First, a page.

Fewer federal employees are addicted to opioids thanks to this Labor Department employee

Federal employees, no less than people in other occupations, sometimes have to deal with pain resulting from injuries. In recent years, many of them have become...

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Federal employees, no less than people in other occupations, sometimes have to deal with pain resulting from injuries. In recent years, many of them have become addicted to opioids. Thanks to the work of Antonio Rios, over the past five years, the number of federal employees using opioids has dropped by 58%. For his work, he’s a finalist in this year’s Service to America Medals program. Antonio Rios is the division director of Federal Employees’, and Longshore and Harbor Workers Compensation at the Department of Labor and he joined The Federal Drive with Tom Temin.

Tom Temin  And let’s just briefly so we can set the scene here, the Division of Federal Employees Longshore and Harbor Workers Compensation. That seems like a funny combination.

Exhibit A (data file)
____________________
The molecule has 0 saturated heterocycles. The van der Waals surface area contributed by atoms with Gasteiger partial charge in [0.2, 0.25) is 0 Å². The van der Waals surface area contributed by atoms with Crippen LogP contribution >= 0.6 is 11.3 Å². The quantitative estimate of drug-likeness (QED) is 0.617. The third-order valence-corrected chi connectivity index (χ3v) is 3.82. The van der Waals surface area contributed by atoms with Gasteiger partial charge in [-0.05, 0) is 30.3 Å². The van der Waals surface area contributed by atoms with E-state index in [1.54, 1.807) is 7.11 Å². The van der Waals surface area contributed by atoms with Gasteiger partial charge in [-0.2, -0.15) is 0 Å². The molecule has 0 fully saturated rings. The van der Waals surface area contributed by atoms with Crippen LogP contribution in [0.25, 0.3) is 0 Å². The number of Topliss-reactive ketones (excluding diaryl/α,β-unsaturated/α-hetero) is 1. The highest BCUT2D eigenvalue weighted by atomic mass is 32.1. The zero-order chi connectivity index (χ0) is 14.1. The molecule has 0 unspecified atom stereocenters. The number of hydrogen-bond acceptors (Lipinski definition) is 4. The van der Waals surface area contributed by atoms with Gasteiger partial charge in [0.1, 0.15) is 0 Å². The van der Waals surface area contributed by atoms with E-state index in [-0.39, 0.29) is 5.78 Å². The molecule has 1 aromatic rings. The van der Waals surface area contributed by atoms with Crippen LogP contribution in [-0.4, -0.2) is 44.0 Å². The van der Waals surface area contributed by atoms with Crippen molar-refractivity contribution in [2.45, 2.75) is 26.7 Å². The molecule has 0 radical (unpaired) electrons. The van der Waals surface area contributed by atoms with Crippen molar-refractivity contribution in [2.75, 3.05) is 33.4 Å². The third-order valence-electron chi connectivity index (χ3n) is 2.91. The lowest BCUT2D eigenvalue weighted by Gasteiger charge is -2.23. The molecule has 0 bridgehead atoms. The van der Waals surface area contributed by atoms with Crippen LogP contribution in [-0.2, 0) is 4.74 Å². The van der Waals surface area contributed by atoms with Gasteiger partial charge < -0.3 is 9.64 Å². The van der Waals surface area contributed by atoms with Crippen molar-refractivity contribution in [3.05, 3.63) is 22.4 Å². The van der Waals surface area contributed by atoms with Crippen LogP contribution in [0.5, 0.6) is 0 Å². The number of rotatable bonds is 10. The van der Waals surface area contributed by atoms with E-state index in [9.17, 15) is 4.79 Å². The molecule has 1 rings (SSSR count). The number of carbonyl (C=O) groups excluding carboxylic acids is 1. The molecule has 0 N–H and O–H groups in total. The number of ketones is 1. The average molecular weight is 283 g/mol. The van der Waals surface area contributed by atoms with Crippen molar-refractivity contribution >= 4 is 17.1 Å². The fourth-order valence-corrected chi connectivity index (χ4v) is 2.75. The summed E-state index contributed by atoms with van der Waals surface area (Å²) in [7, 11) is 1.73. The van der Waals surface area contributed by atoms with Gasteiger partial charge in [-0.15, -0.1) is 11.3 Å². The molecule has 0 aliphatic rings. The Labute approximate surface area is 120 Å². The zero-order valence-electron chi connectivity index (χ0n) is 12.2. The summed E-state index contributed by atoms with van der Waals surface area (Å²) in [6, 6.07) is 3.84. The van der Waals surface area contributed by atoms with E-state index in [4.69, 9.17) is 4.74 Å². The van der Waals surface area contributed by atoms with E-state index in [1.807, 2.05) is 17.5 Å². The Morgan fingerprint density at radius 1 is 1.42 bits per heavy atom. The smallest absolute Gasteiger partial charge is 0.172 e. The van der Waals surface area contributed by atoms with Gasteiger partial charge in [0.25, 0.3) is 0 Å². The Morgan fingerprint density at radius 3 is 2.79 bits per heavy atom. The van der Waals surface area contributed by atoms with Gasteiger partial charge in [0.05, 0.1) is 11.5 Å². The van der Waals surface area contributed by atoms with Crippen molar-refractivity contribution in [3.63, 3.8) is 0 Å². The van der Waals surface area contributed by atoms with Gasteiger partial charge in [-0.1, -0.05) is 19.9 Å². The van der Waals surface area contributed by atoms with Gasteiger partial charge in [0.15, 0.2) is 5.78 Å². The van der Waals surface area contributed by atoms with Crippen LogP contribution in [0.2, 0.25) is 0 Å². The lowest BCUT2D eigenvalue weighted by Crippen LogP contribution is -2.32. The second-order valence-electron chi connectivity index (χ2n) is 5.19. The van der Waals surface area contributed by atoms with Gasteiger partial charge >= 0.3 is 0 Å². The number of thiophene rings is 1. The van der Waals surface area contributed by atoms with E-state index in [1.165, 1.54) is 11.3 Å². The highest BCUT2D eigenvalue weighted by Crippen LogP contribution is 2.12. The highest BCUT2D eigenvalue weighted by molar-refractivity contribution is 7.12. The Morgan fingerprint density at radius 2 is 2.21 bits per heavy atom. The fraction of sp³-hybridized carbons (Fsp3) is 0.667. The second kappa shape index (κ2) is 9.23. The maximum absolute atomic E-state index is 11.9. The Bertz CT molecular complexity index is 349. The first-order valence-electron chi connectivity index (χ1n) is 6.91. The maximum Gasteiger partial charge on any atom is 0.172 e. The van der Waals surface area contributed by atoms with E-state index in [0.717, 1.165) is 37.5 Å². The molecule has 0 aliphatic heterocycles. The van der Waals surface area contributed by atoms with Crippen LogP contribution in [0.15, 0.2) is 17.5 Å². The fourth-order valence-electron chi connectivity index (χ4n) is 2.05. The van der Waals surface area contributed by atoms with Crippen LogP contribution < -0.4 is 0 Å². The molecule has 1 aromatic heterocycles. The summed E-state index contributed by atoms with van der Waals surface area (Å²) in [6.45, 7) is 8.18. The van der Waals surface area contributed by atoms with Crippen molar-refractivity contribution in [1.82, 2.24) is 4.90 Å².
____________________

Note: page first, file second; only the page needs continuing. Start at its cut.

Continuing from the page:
Antonio Rios  Yes. So the division administers three federal workers compensation statutes. And as a division director, I’m the administrator of those three laws. It used to be two different programs, but they combined it in 2020 into one division. So it is funny because they’re two separate statutes. There’s three in total and the division, but I oversee all three.

Tom Temin  But basically, it’s workers comp for these particular types of individuals.

Antonio Rios  Correct. The different laws provide workers compensation protections to roughly 3 million federal and privately employed workers. The bulk of that is about two and a half million federal employees. The rest are American employees, as well as contractors that work for the United States outside of the United States.

Tom Temin  Alright, so we understand the combination of longshoreman and federal employees. But let’s get into the real issue here and that is that you decided to take on the opioid use issue. How did this all work? Tell us what you did here?